If you’ve ever wondered what it might be like to fly on a magical broomstick, consider riding an electric bike. The experience bears similarity to riding a regular bicycle, but with the added benefit of a bionic boost.
Basically, you’ll feel like you have magical powers.
Electric biking is gaining popularity in the Twin Cities as people wean more and more off of automobiles. With an e-bike, you can ride longer distances, making commutes over 10 miles more feasible. And they’re a dream for carrying cargo—whether that be groceries, gear, or small humans.
Luke Breen, owner of Perennial Cycle in Uptown Minneapolis, says he remembers getting introduced to the technology around 15 years ago. “Back then, it didn’t make a lot of sense,” he recalls. “They were very heavy, and didn’t have a lot of range to them.”
But batteries have gotten a lot better since, and about eight years ago, Perennial started retrofitting cargo bikes and trike recumbents with bionic e-bike kits for customers. “In the case of cargo bikes, families were really trying to use the cargo bike to use their minivan less,” Breen says.
That was the allure for Patrick Stephenson of 30 Days of Biking, who picked up a Yuba Mundo cargo bike with a long rack to help out with his baby at Freewheel Bikes. “It’s amazing,” he says of his “family truckster,” perfect for Costco trips and getting up hills with the little one in tow. And Stephenson’s dad has an e-bike, too—he got one to help with his knee issues. “It makes biking a lot more accessible,” he says.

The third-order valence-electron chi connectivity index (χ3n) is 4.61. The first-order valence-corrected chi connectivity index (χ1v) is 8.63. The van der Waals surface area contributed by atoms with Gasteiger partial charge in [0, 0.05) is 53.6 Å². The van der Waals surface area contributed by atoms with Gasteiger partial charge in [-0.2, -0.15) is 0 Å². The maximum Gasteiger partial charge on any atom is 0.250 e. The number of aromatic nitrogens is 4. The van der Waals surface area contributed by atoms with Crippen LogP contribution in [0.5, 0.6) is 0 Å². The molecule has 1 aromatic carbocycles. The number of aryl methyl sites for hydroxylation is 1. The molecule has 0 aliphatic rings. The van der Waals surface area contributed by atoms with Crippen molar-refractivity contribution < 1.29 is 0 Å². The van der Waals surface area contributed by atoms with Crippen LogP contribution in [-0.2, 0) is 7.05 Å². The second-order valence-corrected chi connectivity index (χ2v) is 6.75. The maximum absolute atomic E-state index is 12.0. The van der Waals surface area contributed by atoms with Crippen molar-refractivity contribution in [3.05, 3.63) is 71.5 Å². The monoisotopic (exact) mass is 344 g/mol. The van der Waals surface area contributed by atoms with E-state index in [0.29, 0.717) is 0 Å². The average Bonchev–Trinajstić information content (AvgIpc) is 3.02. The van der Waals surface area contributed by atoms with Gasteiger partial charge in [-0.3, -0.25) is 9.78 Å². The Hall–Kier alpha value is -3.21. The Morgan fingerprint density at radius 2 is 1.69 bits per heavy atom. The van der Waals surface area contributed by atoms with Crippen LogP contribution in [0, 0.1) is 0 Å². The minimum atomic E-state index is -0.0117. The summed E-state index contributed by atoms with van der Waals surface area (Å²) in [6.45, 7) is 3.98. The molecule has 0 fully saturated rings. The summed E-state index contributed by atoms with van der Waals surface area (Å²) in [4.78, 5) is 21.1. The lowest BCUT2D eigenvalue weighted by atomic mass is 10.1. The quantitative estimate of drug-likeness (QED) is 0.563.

There are two different kinds of e-biking—power assist (also known as pedal assist) and throttle. Both have pedals (distinguishing them from scooters), but with a power assist, you need to pedal in order for the bike to move. In Minnesota, the speed limit for both is 20 miles per hour, and you don’t need a license or registration to operate one, as long as you’re at least 15.
According to Breen, power assist has been especially helpful for older couples who like to ride together. “Maybe one of them is not keeping up,” he says. “Adding a power assist to one of their bikes means they can ride together as a couple.”
Since 2016, Perennial has seen a spurt in e-bike sales. “But more than sales—people being aware of them and having an opinion about them,” Breen says. “I have some die-hard customers who say a motor doesn’t belong on a bicycle. I don’t think they dislike them. They personally have no use for it.”
There are some safety issues with these bikes. Because they’re going at higher speeds, and tend to be relatively silent, there’s been some evidence to suggest that e-bikers need to use extra caution. One 2014 study in the journal Accident Analysis and Prevention found that e-bikes were associated with a greater risk of hospitalization than classic bikes.
Still, they make it just a little easier to ditch your car, which is generally better for your health and the health of the planet. To be on the safe side, practice caution, watch your speed, and of course—on the bike paths—don’t forget a friendly “On your left” when you’re zipping by.
Cruise around to rest of our 2018 Bike Issue:
- The 8 best bike rides in Minnesota
- The 8 worst bike lanes in Minneapolis & St. Paul
- This summer's 7 best bike events
- Dockless rideshare bikes are coming!
- Revisiting the Cleveland Avenue bike lane battle, two years later
- Lose the Lycra: Local designers talk fashionable, practical bikewear
- The 4 best bike shop cafes in the Twin Cities